Once we arrived at Laguna Azul we jumped out and went for a mellow walk along the shore. Despite the wind the vistas were sensational, with the Paine Massif rising up in the distance, complete with clear views of the Towers, on the left while curious guanacos wandered around on the right.
After 30 minutes we arrived at a small farmhouse and were greeted with an enormous spread of barbecued meat, salads and all-you-can-drink wine. We gorged ourselves then sluggishly went for another walk.
The plan was to hike to the top of a hill for a great view, but the wind was so strong we ended up chilling by the lake.
Laguna Azul was stunning, especially with that insane backdrop.
Day 2 – Cerro Ferrier/Lazo Weber
On this day Alesha and I decided to go separate ways. I wanted to climb to the viewpoint on Cerro Ferrier, which was classed as a ‘difficult’ hike, while Lesh liked the idea of the 14km hike through Lazo Weber with a higher chance of seeing wildlife.
My group was split in two, with most people opting for the Grey Glacier boat ride. For the 4 of us remaining we hiked up the steep hill for a little over an hour to reach the sensational viewpoint at the top of the hill.
Afterwards we went the Administration building to enjoy some coffee, tea and snacks before taking a mellow walk to enjoy the views over the Western Lakes.
Alesha’s day was just as enjoyable, and she had a great time soaking up the fresh air and chatting away with her small group and guide, Katty.
She was even lucky enough to see the one thing everyone wants to see in Torres del Paine…a puma! It was quite a distance away so she unfortunately didn’t get a great shot.
Afterwards we all met up again at EcoCamp for pisco sours and delicious food. A perfect way to end our second day.
Day 3 – Los Cuernos Mirador
On our last full day at EcoCamp we went for the easiest option again, as we had already been to the French Valley and Las Torres (the other two options).
This was a very easy, 1-hour hike along flat ground to the Los Cuernos Mirador on the south side of the Lago Nordenskjold.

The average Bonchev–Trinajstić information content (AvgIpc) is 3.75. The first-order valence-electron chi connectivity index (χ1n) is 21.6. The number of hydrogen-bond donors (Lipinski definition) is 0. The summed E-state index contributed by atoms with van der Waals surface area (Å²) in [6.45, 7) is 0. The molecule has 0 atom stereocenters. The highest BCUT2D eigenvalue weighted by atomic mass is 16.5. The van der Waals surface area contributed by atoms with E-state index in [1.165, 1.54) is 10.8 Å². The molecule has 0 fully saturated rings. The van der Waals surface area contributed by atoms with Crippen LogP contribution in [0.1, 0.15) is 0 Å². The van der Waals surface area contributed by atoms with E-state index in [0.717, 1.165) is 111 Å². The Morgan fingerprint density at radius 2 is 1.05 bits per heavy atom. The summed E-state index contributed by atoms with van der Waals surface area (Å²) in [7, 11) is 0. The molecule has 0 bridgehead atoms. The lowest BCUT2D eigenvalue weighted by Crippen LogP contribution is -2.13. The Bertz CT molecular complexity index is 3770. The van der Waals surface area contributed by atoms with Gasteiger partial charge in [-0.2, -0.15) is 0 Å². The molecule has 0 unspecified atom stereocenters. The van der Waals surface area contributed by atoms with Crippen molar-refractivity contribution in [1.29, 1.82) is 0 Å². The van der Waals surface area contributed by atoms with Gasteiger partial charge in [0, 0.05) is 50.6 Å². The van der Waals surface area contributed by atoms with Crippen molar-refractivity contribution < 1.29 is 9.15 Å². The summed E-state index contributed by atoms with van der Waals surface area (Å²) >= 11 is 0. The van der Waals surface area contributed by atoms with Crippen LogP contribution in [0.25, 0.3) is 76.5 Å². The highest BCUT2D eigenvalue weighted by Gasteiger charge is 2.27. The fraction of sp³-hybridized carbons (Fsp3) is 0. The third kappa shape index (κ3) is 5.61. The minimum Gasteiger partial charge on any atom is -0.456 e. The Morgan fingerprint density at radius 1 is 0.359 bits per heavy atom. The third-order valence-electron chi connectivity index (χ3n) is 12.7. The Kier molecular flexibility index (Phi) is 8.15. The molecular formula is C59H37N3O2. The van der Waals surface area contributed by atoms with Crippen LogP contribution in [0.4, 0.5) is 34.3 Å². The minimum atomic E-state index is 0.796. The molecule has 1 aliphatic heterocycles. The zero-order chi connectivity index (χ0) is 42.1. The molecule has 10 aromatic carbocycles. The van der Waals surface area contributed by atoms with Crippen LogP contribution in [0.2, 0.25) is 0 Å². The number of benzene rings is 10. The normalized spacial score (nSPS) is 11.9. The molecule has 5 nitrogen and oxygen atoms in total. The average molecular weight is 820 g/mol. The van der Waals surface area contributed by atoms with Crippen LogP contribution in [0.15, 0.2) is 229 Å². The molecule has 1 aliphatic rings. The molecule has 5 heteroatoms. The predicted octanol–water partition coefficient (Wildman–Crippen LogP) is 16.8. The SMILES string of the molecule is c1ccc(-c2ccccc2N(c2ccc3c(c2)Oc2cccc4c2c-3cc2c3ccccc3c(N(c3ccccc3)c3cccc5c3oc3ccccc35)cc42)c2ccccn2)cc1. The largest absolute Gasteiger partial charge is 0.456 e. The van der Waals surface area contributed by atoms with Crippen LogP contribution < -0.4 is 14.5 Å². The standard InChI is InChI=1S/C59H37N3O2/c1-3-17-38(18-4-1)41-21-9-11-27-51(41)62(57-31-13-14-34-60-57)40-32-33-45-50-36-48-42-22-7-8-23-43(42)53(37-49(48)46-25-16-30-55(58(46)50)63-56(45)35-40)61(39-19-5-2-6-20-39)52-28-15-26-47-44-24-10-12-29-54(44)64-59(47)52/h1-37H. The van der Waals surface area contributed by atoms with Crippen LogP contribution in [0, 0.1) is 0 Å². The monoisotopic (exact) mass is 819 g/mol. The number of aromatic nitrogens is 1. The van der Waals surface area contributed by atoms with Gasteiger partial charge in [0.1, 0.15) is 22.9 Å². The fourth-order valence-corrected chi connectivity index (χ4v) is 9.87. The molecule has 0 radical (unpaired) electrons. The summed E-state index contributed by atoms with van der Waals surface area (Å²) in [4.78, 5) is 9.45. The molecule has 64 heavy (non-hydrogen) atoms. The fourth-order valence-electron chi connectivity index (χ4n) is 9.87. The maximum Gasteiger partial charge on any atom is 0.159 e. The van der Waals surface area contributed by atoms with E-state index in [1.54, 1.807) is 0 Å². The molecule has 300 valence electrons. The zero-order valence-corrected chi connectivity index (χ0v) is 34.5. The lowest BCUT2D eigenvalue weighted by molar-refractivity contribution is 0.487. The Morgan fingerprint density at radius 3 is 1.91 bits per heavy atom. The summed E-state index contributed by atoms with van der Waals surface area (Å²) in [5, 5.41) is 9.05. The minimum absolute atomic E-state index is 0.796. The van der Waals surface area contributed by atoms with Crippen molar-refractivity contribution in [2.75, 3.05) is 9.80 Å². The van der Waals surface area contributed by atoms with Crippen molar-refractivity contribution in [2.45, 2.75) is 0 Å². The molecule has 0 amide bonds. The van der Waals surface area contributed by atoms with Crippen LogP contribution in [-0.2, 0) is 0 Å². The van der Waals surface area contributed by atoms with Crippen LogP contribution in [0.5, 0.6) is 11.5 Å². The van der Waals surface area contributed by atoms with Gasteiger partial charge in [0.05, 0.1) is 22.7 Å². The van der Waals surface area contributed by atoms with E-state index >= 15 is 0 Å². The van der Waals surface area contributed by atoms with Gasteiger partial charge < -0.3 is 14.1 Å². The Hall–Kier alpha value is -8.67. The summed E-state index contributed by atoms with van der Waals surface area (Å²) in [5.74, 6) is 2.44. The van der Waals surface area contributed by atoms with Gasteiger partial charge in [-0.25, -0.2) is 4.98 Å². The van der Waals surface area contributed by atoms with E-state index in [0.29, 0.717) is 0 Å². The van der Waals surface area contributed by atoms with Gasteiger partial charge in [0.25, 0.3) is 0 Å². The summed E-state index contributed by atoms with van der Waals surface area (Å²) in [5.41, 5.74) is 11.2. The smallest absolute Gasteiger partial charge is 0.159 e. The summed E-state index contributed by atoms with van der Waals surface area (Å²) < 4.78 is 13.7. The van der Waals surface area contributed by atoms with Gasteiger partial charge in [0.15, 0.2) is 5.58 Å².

Unfortunately for us it was quite overcast, so we couldn’t actually see ‘The Horns’. Still, having a few snacks while chilling by the lake was a welcome experience.
Once we had hiked back towards the van we took a detour to Salto Grande waterfall – a powerful torrent that charges from the Nordenskjold Lake.
We headed off to the Pehoe campground to enjoy our lunch and drink some mate. While we were there we were lucky enough to see a fox and an armadillo wandering around, and we managed to get some great photos of them!
At this point we were asked if wanted to go on another hike, but after a quick chat we decided to head back to EcoCamp to make the most of the afternoon.
This is the great thing about being on one of these programs – essentially it is up to you to determine how far, short, fast or slow you go.
Before we knew it we were sitting back outside EcoCamp, sipping on a herbal tea and playing guitar in the sun out on the deck.
We were pretty sad to be leaving EcoCamp so soon, and wish we had more time to simply relax and soak up the ambiance.
In the morning we jumped back in the van and headed towards Puerto Natales, where we would spend a couple of days catching up on work and getting ready for the next adventure.
Staying at EcoCamp was honestly an experience that will stay with us for years to come. We’ve been lucky enough to visit many different sustainable accommodations around the world, and seeing first hand what the staff at EcoCamp is achieving was inspiring.
If caring about the environment while going on amazing adventures is something that interests you, or you are just interested in learning more about how to implement responsible practices into the household, definitely don’t miss EcoCamp Patagonia at Torres del Paine National Park in Chile.
Latest posts by Alesha And Jarryd (see all)
- Best Camera For Travel 2018 (The Complete Photography Guide) - August 7, 2018
- The Ultimate Guide To Travelling The Pamir Highway - July 29, 2018
- Hiking In Bohemian Switzerland National Park - July 28, 2018